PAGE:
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Apr-12-2016 16:41printcomments

Landmark Cyberstalking Case Results in Life Sentences for Three Family Members

The FBI exposes a many years long Web of Intimidation

Christine Belford killed
A bullet-proof vest, binoculars, restraints, weapons, and ammunition were found in vehicles near the Delaware courthouse where Thomas Matusiewicz shot and killed Christine Belford and her friend Laura Mulford.

(BALTIMORE, DE) - After surviving a rocky divorce and custody dispute in 2007, all Christine Belford wanted was to settle back into a peaceful life with her three young daughters in her Delaware home.

Instead, her ex-husband, David T. Matusiewicz, and several members of his family stalked, harassed, and intimidated Belford for several years leading up to her murder at a federal courthouse in Wilmington on February 11, 2013.

The ensuing investigation, conducted by the FBI and the Delaware State Police, resulted in the first-ever convictions on charges of cyberstalking resulting in death, a violation contained in the federal Violence Against Women Act.

During their investigation, agents and detectives learned that Matusiewicz hatched the plot to stalk and harass his ex-wife while in prison for kidnapping Belford’s children in 2007, when the couple was going through divorce proceedings. The Delaware optometrist enlisted the help of his mother, father, and sister, who waged an elaborate, years-long online campaign against Christine Belford alleging she endangered the lives of the daughters she had with Matusiewicz.

“Through our investigation, we discovered that the Matusiewicz family had a network of supporters helping them uncover information about Christine’s life,” said Special Agent Joseph Gordon, who investigated Belford’s case out of the Baltimore Field Office’s Wilmington Resident Agency.

“They were convinced by the family’s claims that she was a child abuser, but they didn’t know the family’s real intent.”

Notebook in Matusiewicz case

A spiral-bound notebook found near the scene of the shooting contained details of the surveillance the Matusiewicz family conducted on Belford and her three children.

The Matusiewicz family posted false allegations on websites and YouTube and enlisted friends in their campaign. They even hired a private investigator to spy on Belford at her home. In exchanges with her family, friends, and lawyer, Belford said she feared for her life.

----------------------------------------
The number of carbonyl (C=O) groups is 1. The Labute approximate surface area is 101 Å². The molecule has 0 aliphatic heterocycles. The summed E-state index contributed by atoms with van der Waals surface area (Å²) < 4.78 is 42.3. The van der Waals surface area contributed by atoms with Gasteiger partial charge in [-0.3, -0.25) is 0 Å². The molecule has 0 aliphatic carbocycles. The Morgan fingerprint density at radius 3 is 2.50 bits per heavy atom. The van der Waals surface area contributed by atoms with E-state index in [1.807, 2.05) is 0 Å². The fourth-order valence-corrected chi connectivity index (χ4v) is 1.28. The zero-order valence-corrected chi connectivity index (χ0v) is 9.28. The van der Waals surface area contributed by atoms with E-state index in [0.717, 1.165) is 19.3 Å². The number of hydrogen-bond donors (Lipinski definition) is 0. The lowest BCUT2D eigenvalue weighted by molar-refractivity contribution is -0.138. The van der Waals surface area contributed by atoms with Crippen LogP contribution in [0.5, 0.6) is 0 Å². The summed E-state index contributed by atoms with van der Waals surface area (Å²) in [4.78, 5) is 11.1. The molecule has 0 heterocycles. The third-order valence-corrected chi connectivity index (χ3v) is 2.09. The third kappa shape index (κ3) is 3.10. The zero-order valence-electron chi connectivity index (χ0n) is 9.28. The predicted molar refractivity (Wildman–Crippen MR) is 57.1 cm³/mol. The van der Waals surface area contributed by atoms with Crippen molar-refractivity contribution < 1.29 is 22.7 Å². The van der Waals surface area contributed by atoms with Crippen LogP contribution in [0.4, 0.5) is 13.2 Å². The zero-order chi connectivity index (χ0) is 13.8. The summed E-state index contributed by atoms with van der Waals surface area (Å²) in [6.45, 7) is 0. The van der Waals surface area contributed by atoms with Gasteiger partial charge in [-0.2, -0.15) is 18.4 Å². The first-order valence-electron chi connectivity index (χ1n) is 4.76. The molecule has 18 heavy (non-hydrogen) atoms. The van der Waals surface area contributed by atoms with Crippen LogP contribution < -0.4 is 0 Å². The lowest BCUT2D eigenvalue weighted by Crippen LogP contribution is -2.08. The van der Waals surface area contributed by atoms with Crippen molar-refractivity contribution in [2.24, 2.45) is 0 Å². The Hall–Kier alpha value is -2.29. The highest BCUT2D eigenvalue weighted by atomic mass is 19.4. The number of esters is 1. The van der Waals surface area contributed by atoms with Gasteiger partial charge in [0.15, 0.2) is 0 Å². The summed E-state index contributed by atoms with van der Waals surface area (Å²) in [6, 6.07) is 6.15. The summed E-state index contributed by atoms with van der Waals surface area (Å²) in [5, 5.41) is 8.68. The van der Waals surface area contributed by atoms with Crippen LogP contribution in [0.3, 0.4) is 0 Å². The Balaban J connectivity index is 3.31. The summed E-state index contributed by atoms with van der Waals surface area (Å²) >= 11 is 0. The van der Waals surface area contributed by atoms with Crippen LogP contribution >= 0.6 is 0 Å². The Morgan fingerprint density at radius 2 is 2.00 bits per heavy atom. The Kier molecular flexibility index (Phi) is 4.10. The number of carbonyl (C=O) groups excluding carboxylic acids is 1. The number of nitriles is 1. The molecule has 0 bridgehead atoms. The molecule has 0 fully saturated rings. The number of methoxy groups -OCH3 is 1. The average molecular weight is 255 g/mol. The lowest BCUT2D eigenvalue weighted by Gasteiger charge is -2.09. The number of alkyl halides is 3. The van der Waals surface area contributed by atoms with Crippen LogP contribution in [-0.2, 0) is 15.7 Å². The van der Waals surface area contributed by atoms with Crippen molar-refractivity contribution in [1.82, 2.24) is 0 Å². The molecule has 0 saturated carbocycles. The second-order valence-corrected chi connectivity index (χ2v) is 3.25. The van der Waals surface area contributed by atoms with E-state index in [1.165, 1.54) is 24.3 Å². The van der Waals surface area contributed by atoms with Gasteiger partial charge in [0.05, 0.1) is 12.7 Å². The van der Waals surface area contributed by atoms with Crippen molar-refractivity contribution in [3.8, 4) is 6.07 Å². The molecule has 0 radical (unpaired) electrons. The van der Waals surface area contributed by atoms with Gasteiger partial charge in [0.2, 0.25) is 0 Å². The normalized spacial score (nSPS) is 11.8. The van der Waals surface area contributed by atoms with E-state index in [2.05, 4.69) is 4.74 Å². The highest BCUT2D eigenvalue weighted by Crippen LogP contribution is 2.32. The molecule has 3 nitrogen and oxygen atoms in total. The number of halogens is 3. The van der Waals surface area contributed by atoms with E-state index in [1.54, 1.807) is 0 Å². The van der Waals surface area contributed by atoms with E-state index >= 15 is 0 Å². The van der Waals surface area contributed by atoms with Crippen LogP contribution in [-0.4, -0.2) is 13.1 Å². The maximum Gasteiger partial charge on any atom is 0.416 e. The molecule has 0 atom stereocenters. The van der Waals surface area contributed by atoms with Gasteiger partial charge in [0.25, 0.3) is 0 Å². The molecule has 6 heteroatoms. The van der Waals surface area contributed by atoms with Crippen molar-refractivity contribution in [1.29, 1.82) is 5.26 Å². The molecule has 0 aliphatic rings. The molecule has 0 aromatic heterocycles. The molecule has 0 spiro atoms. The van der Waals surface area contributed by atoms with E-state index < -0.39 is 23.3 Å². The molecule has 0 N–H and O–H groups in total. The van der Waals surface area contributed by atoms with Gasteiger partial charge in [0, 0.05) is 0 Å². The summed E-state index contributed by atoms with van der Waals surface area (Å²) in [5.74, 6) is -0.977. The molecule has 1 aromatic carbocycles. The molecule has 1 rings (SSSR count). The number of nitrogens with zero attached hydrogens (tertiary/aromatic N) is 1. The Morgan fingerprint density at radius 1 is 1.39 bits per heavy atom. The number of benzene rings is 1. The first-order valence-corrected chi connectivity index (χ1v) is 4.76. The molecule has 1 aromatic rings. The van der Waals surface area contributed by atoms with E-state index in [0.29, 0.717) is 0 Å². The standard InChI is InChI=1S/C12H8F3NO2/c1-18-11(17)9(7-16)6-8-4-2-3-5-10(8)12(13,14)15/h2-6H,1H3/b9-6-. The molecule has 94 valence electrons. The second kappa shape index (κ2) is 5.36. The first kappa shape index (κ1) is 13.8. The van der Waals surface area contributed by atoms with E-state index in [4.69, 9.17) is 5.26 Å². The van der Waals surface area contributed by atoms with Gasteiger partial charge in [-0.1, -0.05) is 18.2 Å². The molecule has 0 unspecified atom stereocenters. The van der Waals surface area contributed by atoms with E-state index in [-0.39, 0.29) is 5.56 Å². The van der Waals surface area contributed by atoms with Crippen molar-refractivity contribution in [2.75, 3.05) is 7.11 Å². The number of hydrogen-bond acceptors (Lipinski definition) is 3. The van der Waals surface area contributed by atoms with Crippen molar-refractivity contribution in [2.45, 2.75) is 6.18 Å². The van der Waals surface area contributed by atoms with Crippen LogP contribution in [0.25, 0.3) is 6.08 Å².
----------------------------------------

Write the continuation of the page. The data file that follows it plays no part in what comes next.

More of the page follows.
In August 2011, the Family Court of the State of Delaware terminated Matusiewicz’s parental rights and called his allegations of abuse “baseless.” In 2012, Matusiewicz petitioned the court to reduce his monthly child support payments. And in 2013, he received permission to travel from Texas to Delaware for a hearing on the matter.

Murdered: Christine Belford, center,
was killed when her ex-husband's father
opened fire in a Delaware courthouse.

In February 2013, David Matusiewicz, along with his mother Lenore Matusiewicz and father Thomas Matusiewicz, drove to Delaware in vehicles later found to contain weapons, ammunition, a bullet-proof vest, restraints, an electric shock device, gas cans, and a shovel.

On February 11, 2013, David and his father entered the courthouse lobby shortly after 8 a.m. After his son passed through security, Thomas Matusiewicz shot and killed Belford and a friend, Laura Mulford, in the lobby. David’s father then ended his own life after a shootout with police.

The three surviving family members—David, Lenore, and sister Amy Gonzalez—were convicted last July on conspiracy and interstate stalking resulting in death charges. In February, they were each sentenced to life in prison for their crimes.

“Even from their homes in Texas, the Matusiewiczes had the ability to frighten her through electronic and physical means,” said Special Agent Gordon. “They were all responsible for her murder.”

Kevin Perkins, special agent in charge of the Baltimore Field Office, called the conspiracy and stalking prosecution groundbreaking. “People who actively take part in planning crimes, even though they don’t pull the trigger, will be held accountable,” he said.


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Sean Flynn was a photojournalist in Vietnam, taken captive in 1970 in Cambodia and never seen again.

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